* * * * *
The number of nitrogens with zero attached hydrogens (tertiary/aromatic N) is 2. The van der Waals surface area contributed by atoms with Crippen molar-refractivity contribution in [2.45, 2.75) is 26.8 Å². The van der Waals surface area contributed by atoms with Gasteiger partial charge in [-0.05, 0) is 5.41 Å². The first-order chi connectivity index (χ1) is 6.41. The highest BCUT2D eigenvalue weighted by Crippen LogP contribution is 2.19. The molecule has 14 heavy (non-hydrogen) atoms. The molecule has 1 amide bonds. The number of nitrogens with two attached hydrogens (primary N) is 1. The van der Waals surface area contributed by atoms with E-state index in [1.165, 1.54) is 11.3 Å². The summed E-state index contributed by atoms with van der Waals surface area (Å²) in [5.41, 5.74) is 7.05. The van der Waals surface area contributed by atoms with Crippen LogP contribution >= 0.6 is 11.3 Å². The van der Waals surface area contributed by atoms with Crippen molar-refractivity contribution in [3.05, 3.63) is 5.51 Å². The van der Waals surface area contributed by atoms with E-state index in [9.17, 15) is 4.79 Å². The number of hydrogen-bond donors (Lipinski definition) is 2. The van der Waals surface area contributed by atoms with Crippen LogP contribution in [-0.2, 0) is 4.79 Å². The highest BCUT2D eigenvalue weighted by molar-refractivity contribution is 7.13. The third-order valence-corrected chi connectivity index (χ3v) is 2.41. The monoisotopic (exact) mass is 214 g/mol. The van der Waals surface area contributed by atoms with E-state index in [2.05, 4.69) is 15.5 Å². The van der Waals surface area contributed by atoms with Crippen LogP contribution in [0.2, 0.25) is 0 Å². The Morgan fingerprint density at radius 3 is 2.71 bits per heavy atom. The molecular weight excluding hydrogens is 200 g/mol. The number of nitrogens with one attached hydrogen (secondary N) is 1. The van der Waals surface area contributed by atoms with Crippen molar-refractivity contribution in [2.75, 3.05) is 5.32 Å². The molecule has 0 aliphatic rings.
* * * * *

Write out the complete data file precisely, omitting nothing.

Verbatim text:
The number of nitrogens with zero attached hydrogens (tertiary/aromatic N) is 2. The van der Waals surface area contributed by atoms with Crippen molar-refractivity contribution in [2.45, 2.75) is 26.8 Å². The van der Waals surface area contributed by atoms with Gasteiger partial charge in [-0.05, 0) is 5.41 Å². The first-order chi connectivity index (χ1) is 6.41. The highest BCUT2D eigenvalue weighted by Crippen LogP contribution is 2.19. The molecule has 14 heavy (non-hydrogen) atoms. The molecule has 1 amide bonds. The number of nitrogens with two attached hydrogens (primary N) is 1. The van der Waals surface area contributed by atoms with E-state index in [1.165, 1.54) is 11.3 Å². The summed E-state index contributed by atoms with van der Waals surface area (Å²) in [5.41, 5.74) is 7.05. The van der Waals surface area contributed by atoms with Crippen LogP contribution >= 0.6 is 11.3 Å². The van der Waals surface area contributed by atoms with Crippen molar-refractivity contribution in [3.05, 3.63) is 5.51 Å². The van der Waals surface area contributed by atoms with E-state index in [9.17, 15) is 4.79 Å². The number of hydrogen-bond donors (Lipinski definition) is 2. The van der Waals surface area contributed by atoms with Crippen LogP contribution in [-0.2, 0) is 4.79 Å². The highest BCUT2D eigenvalue weighted by molar-refractivity contribution is 7.13. The third-order valence-corrected chi connectivity index (χ3v) is 2.41. The monoisotopic (exact) mass is 214 g/mol. The van der Waals surface area contributed by atoms with E-state index in [2.05, 4.69) is 15.5 Å². The van der Waals surface area contributed by atoms with Crippen LogP contribution in [0.2, 0.25) is 0 Å². The Morgan fingerprint density at radius 3 is 2.71 bits per heavy atom. The molecular weight excluding hydrogens is 200 g/mol. The number of nitrogens with one attached hydrogen (secondary N) is 1. The van der Waals surface area contributed by atoms with Crippen molar-refractivity contribution in [2.75, 3.05) is 5.32 Å². The molecule has 0 aliphatic rings.